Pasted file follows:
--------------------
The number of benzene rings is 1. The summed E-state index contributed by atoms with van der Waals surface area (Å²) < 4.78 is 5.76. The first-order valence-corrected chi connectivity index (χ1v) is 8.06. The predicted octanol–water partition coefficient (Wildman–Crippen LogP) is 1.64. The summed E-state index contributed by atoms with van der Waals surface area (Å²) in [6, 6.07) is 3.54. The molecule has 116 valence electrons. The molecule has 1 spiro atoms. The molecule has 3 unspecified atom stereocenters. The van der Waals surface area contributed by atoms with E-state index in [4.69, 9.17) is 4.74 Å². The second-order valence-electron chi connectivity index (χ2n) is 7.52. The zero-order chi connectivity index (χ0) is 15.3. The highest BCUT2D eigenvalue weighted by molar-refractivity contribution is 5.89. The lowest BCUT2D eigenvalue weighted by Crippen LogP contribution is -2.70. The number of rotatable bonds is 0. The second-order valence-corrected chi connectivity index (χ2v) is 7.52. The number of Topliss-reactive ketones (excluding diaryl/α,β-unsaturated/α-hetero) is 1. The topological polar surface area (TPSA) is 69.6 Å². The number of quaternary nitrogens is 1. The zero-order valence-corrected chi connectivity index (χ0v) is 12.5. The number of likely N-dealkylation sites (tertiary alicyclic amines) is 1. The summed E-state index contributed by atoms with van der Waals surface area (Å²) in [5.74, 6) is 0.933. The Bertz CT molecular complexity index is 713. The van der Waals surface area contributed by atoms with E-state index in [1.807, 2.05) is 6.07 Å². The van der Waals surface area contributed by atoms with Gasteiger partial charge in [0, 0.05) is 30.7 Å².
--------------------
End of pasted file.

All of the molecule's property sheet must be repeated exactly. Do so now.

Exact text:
The number of benzene rings is 1. The summed E-state index contributed by atoms with van der Waals surface area (Å²) < 4.78 is 5.76. The first-order valence-corrected chi connectivity index (χ1v) is 8.06. The predicted octanol–water partition coefficient (Wildman–Crippen LogP) is 1.64. The summed E-state index contributed by atoms with van der Waals surface area (Å²) in [6, 6.07) is 3.54. The molecule has 116 valence electrons. The molecule has 1 spiro atoms. The molecule has 3 unspecified atom stereocenters. The van der Waals surface area contributed by atoms with E-state index in [4.69, 9.17) is 4.74 Å². The second-order valence-electron chi connectivity index (χ2n) is 7.52. The zero-order chi connectivity index (χ0) is 15.3. The highest BCUT2D eigenvalue weighted by molar-refractivity contribution is 5.89. The lowest BCUT2D eigenvalue weighted by Crippen LogP contribution is -2.70. The number of rotatable bonds is 0. The second-order valence-corrected chi connectivity index (χ2v) is 7.52. The number of Topliss-reactive ketones (excluding diaryl/α,β-unsaturated/α-hetero) is 1. The topological polar surface area (TPSA) is 69.6 Å². The number of quaternary nitrogens is 1. The zero-order valence-corrected chi connectivity index (χ0v) is 12.5. The number of likely N-dealkylation sites (tertiary alicyclic amines) is 1. The summed E-state index contributed by atoms with van der Waals surface area (Å²) in [5.74, 6) is 0.933. The Bertz CT molecular complexity index is 713. The van der Waals surface area contributed by atoms with E-state index in [1.807, 2.05) is 6.07 Å². The van der Waals surface area contributed by atoms with Gasteiger partial charge in [0, 0.05) is 30.7 Å².